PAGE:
The Idea behind the Logomark
The client conceded that the ‘Pure’ portion of the name posed some challenges given the prolific nature of the name in pretty much everything, and anything. Pure this, Pure that, so the challenge was to not fall into something so predictable as a rain drop, or water or anything else that has been used a million times before.
Crucially, the logo needed to stand out against many well known technology brands in their market.
This project saw the most amount of sketches and ideas I have yet done for a project, and thought I would never come up with something appropriate.
One one morning I was making some breakfast and pulled out a tub of honey, which had pure on the label. Then the bells started ringing. From this I went to bees, then to hives, then to hexagon, then to speed and agility, to organisation, to intelligence, to workers to ‘hive mind’ and pretty much every thing to with bees could be attributed to this company.
The idea spawned some sketches on bees etc, then I focused on the hives. The Hexagon shape ‘P’ was the end result. The initial ‘P’ formed from a pure honey hive. Elation.
PureStorage were ecstatic with the logomark, as well as it having a solid meaning and purpose to it. We both got our simple, clean and bold mark. I have a list of over 50 direct and non direct competitors and this logo stands well on it’s own as a design, which was the ultimate aim for a new start-up, to give them a fighting chance at being noticed.
The Pure Storage logo and brand mark has now been used in: conferences, exhibitions, back-lit carved wooden signage, beer glasses, clothing, stickers, and even a whole flash drive/array made out of Lego!
With the images below of the actual flash array units, notice that all the little air-vents are shaped from the Pure Storage logo.
Testimonial from PureStorage
“We struggled for months and months to create an identity for Pure Storage that represented our culture and vision, and that would work both digitally and physically on our hardware product. After literally wearing-out several other designers, in a sheer act of desperation I found a crazy gentleman online in the UK, and on a whim paid him up-front to see if he could succeed where others had failed.
Well, hiring Graham was one of the best decisions that we’ve ever made…he spent the time and really cared to understand Pure Storage, and fought through it with us till the end to create something that instantly became an enduring symbol of the Pure Storage brand.
Graham designs great logos, but also knows how to get into the mood for really being able to ‘understand’ the company/business for which he is creating the logo, identity, and above all, it’s actual personality: he does it really, really well.”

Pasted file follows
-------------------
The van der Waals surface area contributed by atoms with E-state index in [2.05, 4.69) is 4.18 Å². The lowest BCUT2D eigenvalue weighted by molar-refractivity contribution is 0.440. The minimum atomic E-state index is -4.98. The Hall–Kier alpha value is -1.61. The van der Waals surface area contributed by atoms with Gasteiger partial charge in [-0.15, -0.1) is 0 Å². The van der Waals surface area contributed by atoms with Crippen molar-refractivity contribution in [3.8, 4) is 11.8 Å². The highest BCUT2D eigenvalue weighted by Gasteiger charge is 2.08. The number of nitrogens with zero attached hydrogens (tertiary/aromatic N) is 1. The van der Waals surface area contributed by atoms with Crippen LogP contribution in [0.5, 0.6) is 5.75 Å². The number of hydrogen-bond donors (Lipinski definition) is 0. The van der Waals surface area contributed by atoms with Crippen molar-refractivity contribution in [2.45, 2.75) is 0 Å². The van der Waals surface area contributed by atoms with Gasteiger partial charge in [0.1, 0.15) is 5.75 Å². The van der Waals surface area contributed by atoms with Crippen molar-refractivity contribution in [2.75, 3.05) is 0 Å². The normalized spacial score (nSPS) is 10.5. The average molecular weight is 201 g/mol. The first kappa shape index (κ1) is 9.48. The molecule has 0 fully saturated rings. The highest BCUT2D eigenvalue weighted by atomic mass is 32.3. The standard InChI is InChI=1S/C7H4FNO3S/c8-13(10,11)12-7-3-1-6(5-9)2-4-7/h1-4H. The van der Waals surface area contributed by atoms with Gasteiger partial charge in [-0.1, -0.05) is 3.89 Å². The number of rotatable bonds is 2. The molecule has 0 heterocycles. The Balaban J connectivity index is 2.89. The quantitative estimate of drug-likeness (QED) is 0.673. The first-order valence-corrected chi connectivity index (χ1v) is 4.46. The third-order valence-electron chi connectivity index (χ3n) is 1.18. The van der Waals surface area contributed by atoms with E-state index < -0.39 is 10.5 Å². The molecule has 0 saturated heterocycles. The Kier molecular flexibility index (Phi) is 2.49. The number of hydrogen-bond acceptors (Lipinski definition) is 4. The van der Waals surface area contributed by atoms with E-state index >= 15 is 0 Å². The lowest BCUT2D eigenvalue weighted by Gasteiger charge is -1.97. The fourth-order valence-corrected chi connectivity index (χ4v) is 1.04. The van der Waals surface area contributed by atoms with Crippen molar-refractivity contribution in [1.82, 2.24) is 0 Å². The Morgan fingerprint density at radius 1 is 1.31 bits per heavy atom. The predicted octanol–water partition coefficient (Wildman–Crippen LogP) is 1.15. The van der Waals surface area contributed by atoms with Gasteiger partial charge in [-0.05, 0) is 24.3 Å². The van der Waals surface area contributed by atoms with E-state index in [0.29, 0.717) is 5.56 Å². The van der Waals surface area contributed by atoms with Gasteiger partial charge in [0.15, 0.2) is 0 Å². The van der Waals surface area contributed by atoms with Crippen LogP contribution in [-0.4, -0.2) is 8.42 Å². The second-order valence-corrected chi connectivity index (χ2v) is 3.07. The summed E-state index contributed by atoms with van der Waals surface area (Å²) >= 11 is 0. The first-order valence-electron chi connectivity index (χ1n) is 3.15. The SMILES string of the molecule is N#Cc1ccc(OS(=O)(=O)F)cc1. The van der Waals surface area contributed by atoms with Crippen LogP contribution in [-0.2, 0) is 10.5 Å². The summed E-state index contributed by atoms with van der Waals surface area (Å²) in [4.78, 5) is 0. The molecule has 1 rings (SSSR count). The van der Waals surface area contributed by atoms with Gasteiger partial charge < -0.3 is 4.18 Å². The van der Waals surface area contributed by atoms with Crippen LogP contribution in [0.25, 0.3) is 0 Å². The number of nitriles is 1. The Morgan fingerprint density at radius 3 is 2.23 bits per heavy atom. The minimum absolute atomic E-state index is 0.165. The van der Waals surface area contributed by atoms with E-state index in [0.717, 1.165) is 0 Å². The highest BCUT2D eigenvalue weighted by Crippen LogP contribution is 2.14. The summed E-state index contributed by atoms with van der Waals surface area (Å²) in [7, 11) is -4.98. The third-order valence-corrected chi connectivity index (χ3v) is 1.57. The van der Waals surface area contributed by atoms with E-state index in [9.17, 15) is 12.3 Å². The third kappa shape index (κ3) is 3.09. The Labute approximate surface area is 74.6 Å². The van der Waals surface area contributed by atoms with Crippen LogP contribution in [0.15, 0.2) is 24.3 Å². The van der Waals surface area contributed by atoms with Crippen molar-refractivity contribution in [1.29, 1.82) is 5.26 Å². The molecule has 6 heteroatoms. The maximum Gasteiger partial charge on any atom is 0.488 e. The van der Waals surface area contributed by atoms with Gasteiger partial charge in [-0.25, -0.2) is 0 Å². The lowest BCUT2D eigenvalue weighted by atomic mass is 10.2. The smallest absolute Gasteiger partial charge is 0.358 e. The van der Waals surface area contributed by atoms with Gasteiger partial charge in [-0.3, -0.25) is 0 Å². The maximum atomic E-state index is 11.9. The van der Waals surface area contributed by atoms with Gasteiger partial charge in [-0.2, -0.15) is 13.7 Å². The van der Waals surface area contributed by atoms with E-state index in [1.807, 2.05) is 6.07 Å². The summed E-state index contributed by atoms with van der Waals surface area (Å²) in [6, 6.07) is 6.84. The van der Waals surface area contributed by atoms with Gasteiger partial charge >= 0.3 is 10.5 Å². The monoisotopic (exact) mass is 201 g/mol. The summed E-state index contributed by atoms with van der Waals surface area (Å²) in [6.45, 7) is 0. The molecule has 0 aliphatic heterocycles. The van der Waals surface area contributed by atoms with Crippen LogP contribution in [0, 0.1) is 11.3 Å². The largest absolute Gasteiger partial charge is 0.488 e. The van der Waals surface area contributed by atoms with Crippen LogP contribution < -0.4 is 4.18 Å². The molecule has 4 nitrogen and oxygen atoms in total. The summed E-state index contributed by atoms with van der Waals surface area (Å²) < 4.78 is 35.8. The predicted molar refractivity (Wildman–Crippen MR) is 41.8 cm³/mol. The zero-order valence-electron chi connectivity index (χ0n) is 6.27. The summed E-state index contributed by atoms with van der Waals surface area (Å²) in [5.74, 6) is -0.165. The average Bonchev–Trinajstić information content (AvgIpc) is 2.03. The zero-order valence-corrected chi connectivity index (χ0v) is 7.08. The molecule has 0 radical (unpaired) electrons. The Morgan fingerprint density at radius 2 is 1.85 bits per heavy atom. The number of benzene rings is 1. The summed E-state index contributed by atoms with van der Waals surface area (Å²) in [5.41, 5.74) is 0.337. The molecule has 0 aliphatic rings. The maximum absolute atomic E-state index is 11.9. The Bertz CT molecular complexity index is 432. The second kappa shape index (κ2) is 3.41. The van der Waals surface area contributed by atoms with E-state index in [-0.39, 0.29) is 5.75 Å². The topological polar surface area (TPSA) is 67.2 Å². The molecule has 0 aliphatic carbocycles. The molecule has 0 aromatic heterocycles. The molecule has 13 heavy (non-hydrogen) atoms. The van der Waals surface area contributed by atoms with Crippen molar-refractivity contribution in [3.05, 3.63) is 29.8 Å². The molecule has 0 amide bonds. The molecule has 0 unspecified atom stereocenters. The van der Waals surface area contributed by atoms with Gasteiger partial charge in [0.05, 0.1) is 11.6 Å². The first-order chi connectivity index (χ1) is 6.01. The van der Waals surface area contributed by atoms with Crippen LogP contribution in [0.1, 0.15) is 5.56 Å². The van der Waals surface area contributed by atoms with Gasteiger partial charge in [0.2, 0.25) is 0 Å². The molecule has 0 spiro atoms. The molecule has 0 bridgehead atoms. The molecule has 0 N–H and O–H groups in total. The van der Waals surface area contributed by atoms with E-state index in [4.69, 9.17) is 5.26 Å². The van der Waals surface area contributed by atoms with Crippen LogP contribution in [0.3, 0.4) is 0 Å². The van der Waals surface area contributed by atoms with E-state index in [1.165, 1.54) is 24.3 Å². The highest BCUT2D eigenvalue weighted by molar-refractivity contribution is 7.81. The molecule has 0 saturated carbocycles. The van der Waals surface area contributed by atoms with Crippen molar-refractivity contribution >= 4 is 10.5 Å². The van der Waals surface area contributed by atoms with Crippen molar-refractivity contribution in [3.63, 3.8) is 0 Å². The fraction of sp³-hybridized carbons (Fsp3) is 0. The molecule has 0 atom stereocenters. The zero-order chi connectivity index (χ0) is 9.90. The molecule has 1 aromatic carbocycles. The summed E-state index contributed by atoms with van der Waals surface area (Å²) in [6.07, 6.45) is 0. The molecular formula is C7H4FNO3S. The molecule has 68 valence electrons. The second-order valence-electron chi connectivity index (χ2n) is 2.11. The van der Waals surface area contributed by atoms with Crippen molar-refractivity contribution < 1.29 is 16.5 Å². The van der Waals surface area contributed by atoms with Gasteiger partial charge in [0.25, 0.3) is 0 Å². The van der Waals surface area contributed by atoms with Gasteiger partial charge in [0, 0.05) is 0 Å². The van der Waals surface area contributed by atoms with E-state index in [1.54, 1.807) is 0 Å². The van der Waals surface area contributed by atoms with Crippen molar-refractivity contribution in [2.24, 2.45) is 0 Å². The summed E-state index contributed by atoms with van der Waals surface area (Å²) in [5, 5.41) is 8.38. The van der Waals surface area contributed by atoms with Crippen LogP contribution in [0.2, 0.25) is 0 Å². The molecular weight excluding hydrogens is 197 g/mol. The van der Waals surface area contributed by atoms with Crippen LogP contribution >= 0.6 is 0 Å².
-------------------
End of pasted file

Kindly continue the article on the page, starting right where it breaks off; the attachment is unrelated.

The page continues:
– Matt Kixmoeller : PureStorage
In October 2009 Pure Storage raised a $5 million Series A round led by Sutter Hill Ventures. In August 2010 Pure Storage raised a $20 million, led by Greylock Partners with participation by existing investor Sutter Hill Ventures. In August 2011. Pure Storage announced an unspecified investment from the venture-capital arm of Samsung Electronics, the largest flash-memory maker. Samsung and Redpoint Ventures contributed to a $30 million Series C funding round. In August 2012, Pure Storage raised $40 million in Series D funding round led byMike Volpi‘s Index Ventures, along with existing investors Greylock, Redpoint and Sutter Hill, for a total of $95 million capital raised. In addition to venture funding, private investors included Diane Greene, a founder and former CEO of VMware and Frank Slootman, former CEO of Data Domain. An investment of undisclosed amount from In-Q-Tel (associated with the US Central Intelligence Agency) was announced in May 2013. Another investment (round “E”) of $150 million was announced in August 2013, including T. Rowe Price and Tiger Global Management.
Pure Storage released a flash memory product called FlashArray on August 23, 2011. Deployed in a data center, FlashArray is marketed to accelerate applications like server virtualization, desktop virtualization, database systems and cloud computing that required very high rates of random I/O operations per second. InfiniBand technology is used for connecting between controllers, and Fibre Channel for connection to server computers.
The second generation FlashArray, released on May 16, 2012, included new software and an enhanced data integrity fabric. It was promoted with higher resiliency, encryption with zero key management, a new web user interface, command line interface, and support for VMware’s vStorage interface. In August 2012, Pure Storage released new software features including iSCSI connectivity using 10-gigabit Ethernet, snapshots, and integration with VMware vCenter.
Pure Storage uses multi-level cell flash memory which has higher capacity for the same price of single-level cell memory. Using software such as data compression known as data deduplication, Pure Storage markets the FlashArray to compete with traditional rotating disk arrays. The company estimated FlashArray requires about 20% of the power and space required for traditional arrays. Pure Storage flash memory is packaged in shelves ofsolid state memory devices (SSDs), from two known suppliers, sTec, Inc. and Samsung.